Warm, dry October 2019

White box tree

My old E. albens.

The first week was 5 deg warmer than average, and the fourth and fifth weeks were also warm. The 7th of the month, at 37°, was the second hottest October day in this century, then the night of the 25th, at 21.3°, was the warmest October night.
Most days were sunny. Rain was recorded on the 12th (16.6 mm) and the 17th (4.4 mm).

October 2019 weather log

Comparing October months

This was the second-warmest October of the new century by all three temperature measures: daily max: 29.7°; daily mean: 21.2°; and daily min: 12.7°. The warmest had been October 2015, with 30.2°, 21.7°, and 13.1°.
It was a dry month but, by various measures, not as dry as in 2013 or 2014.
The rainfall total of 21.0 mm is in the 16th percentile, and the 20th driest on record.

October climate

Drought

I will report separately on the on-going drought that continues to break low-rainfall records at durations of 15-months and longer.


Data. A Bureau of Meteorology automatic rain gauge operates in the museum yard. From 17 March 2017, 9 am daily readings are published as Manilla Museum, Station 55312.  These reports use that rainfall data when it is available. Recording resumed on 20 July 2019.
My estimates of early morning dew point have drifted anomalously low. From August 2019, I use data from the Tamworth Airport published graphs.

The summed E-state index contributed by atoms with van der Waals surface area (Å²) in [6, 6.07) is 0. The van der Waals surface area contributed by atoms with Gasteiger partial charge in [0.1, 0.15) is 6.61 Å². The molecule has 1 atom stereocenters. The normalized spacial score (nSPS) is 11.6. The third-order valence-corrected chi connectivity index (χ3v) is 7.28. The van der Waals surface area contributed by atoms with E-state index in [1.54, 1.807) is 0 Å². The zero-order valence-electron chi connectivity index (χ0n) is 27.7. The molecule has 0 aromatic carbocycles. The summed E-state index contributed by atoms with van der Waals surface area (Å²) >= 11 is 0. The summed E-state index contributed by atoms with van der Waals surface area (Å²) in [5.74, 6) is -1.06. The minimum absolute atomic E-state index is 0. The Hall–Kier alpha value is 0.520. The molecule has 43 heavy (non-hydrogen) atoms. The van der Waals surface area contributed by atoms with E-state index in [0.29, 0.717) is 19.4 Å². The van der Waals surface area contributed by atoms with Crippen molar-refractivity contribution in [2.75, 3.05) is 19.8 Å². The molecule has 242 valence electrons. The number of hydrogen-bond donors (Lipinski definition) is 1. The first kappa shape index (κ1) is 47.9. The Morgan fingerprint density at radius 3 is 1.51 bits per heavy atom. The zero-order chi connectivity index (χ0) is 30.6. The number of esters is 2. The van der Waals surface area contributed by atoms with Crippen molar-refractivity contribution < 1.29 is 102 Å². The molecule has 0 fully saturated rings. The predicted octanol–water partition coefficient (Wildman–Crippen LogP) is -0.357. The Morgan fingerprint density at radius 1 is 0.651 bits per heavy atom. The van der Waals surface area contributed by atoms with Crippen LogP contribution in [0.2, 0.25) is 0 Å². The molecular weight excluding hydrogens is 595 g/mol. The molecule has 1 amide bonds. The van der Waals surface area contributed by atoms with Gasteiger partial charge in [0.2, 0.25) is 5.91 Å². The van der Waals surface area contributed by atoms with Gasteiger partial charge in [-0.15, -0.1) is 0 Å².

All other data, including subsoil at 750 mm, are from 3 Monash Street, Manilla.

3-year trends to September 2019

September extreme and arid

3-year climate trends to September 2019

September raw anomaly data (orange)

Temperatures

Daily maximum temperature anomaly (all x-axes): near the maximum for smoothed values.
Daily minimum temperature anomaly (lower left): has rapidly fallen very low.
Subsoil temperature anomaly (lower right): near normal again.

Moistures (moist is at the bottom)

Rainfall anomaly (upper left): extremely low.
Cloudiness anomaly (upper right): normal.
Dew point anomaly (middle left): now very low (arid).
Daily temperature range anomaly (middle right): extremely high.

 Latest fully smoothed data (red), for March 2019

Latest smoothed anomaly values (March 2019) all show a retreat from the extreme drought values of the summer of 2018-19.


Notes:

January data points are marked by squares.

Smoothing Continue reading

More drought records in September 2019

Rainfall status Aug-Sep 2019 Manilla

Graph of Rainfall Shortages

This graph shows all the present rainfall shortages at Manilla, short term and long term, as percentile values. The latest values, as at the end of September, are shown by a thick black line with large circles. Those from one month earlier are shown by a thinner line with small diamonds. [The method is described in “Further Explanation” below.]